'Dogs' Eat, East Grand Rapids Wins in D2

June 10, 2017

By Geoff Kimmerly
Second Half editor

HOWELL – If the “dog’s gotta eat,” as the expression goes, consider Hub Hejna permanently satisfied with the final feast of his high school lacrosse career.

East Grand Rapids senior attacks Hejna, Ben Keller and Luke Elder earned the nickname “dogs” from coach Rick DeBlasio earlier this season. And if there ever was a time to feed, Saturday’s Division 2 Final fit the bill.

The dogs combined to score eight goals, with Hejna’s last coming with two minutes to play as rival Grand Rapids Forest Hills Central was on a three-goal run. That last score ended up a little more insurance as the Pioneers closed out an 11-9 win and first MHSAA title in this sport since 2009 after finishing runner-up to the Rangers a year ago.

“It’s just part of the system,” Hejna said. “He came to calling us that, and whoever can get it done, just put it in the back of the net.

“It’s kinda goofy. But when a guy like that says something, you just roll with it, see where it goes.”

It went a lot farther than the last day of the season a year ago, when the Pioneers scored only six goals to Forest Hills Central’s 10 – although of those six, Hejna, Keller and Elder combined for five.

This season, entering this week, the trio had scored a combined 184 goals over 17 games. In Saturday’s Final, Hejna scored the team’s first two and four total, while Keller had three and Elder added one.

Forest Hills Central actually opened a 2-0 lead before Hejna’s two goals over the final 2:36 of the first quarter and Keller’s two over the first six minutes of the second gave East Grand Rapids a 4-2 lead that it never would relinquish, although the Rangers pulled within a goal three times.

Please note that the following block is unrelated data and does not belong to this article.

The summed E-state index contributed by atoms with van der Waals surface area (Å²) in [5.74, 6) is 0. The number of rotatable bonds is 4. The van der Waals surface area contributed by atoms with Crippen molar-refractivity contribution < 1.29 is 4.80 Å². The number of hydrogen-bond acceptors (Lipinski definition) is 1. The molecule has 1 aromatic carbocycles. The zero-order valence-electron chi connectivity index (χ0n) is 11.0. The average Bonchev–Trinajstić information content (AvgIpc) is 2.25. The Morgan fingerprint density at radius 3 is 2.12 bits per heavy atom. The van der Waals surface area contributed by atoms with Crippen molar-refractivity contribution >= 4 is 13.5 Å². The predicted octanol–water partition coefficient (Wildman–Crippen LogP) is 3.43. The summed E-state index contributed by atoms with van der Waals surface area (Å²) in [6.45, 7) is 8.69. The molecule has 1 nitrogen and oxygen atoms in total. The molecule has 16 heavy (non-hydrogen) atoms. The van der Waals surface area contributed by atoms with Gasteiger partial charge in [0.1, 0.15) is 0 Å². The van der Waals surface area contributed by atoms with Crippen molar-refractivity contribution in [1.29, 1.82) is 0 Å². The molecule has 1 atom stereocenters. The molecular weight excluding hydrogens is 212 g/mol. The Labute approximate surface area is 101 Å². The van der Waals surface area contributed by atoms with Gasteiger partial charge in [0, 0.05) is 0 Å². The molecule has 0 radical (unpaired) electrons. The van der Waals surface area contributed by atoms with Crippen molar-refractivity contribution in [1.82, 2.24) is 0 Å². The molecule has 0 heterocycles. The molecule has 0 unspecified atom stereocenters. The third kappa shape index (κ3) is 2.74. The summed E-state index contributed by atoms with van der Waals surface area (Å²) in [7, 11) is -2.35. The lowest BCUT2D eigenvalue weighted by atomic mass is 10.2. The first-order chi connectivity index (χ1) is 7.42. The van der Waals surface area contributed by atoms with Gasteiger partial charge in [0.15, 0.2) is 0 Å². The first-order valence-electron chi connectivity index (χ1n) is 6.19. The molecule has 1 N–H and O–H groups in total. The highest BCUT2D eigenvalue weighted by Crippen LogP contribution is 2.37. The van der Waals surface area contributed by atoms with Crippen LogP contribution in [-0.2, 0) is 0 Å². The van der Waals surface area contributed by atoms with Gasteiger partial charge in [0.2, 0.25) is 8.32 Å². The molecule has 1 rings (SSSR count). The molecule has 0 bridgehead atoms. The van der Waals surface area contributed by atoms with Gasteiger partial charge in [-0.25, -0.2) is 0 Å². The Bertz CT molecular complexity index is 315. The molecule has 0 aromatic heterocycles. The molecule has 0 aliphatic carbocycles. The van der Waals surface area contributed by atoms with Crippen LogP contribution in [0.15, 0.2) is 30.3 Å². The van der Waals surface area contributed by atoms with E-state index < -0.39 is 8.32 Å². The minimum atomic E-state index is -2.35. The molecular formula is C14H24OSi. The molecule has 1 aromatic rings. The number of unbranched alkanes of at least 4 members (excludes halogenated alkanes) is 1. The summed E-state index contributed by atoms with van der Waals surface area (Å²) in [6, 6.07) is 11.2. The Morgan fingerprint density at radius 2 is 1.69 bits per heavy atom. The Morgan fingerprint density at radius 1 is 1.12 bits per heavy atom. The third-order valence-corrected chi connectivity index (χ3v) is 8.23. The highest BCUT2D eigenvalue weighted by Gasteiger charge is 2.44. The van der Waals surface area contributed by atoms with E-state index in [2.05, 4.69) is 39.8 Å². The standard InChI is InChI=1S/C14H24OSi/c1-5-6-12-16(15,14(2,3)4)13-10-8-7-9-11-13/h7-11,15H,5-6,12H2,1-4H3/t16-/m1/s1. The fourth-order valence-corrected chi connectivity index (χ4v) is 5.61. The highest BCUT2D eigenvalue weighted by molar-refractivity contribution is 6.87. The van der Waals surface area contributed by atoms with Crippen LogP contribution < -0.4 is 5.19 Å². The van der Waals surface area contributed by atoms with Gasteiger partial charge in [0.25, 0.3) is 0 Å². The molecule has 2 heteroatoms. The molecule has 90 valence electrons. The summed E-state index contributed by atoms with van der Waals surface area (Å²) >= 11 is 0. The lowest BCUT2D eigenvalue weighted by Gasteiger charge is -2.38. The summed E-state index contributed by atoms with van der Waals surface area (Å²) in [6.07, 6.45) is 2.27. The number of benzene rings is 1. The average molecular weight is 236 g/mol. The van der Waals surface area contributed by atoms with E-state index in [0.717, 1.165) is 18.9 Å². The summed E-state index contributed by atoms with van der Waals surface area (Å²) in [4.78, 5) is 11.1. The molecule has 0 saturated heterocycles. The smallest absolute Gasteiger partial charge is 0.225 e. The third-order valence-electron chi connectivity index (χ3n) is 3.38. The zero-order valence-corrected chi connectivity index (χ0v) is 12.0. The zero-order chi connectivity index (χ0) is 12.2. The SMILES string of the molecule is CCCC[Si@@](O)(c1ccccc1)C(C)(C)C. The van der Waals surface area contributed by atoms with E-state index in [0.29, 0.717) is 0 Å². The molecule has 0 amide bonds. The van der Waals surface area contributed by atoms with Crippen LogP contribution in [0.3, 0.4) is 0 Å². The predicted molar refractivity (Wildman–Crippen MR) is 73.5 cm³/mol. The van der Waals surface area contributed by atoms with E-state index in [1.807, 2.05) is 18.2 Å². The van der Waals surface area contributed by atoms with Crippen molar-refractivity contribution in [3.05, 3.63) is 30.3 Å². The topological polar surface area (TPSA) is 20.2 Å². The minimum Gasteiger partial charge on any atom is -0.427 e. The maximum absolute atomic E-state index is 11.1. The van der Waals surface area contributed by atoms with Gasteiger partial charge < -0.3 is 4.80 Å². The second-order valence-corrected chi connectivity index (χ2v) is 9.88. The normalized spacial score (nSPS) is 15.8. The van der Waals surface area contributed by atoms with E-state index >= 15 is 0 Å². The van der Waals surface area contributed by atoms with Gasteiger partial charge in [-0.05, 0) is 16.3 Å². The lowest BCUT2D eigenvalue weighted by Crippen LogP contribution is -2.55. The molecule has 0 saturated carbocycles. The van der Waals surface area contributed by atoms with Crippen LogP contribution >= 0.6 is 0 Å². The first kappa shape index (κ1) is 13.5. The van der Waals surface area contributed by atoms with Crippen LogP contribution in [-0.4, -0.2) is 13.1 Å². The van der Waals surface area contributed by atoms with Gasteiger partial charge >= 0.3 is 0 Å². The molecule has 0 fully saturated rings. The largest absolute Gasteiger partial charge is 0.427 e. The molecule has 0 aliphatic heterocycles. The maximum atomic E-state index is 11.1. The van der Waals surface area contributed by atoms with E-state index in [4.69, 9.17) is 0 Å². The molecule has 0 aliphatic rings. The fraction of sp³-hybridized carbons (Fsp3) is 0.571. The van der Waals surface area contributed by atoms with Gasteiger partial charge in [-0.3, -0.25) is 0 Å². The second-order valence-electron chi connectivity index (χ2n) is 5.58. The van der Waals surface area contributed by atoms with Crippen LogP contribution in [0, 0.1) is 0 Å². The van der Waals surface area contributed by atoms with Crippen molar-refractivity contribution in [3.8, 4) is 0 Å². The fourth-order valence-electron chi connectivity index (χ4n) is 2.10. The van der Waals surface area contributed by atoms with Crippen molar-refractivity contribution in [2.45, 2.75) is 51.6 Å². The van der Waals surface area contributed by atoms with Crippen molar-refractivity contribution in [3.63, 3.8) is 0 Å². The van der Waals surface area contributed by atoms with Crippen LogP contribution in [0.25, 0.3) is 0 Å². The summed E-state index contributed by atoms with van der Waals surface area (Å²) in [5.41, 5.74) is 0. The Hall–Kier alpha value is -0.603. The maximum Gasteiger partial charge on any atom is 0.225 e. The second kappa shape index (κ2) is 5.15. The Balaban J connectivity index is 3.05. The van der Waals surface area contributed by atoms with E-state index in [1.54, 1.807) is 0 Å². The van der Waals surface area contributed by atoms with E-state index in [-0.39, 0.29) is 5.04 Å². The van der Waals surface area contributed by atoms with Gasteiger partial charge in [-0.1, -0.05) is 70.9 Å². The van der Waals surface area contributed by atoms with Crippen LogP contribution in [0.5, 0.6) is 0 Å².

But unlike in Wednesday's overtime Semifinal win over Detroit Country Day in which it trailed by four at one point, Forest Hills Central fell just short of turning the tide. 

“We’re blessed this year with probably the three best attack guys in the state, as a group,” DeBlasio said. “There are other kids like Bryce (Clay of FHC) who are excellent. (But) when you put them all together, our three, we call them the dogs. And our whole attitude is just feed the dogs and make sure we enable them to go.”

East Grand Rapids had avenged last season’s championship game loss to Forest Hills Central with 15-13 and 16-9 wins this spring in finishing first just ahead of the Rangers in the Ottawa-Kent Conference Tier 1 standings.

But that didn’t mean the Pioneers (18-1) went into Saturday overconfident – not against an opponent they knew so well. 

In fact, East Grand Rapids’ 11 goals were its second fewest this season. Forest Hills Central’s eight also were its second fewest.

Clay scored five of those goals, tying for fourth most in championship game history. Junior Patrick English added two. 

Junior Eric Solberg added a pair of goals for the Pioneers.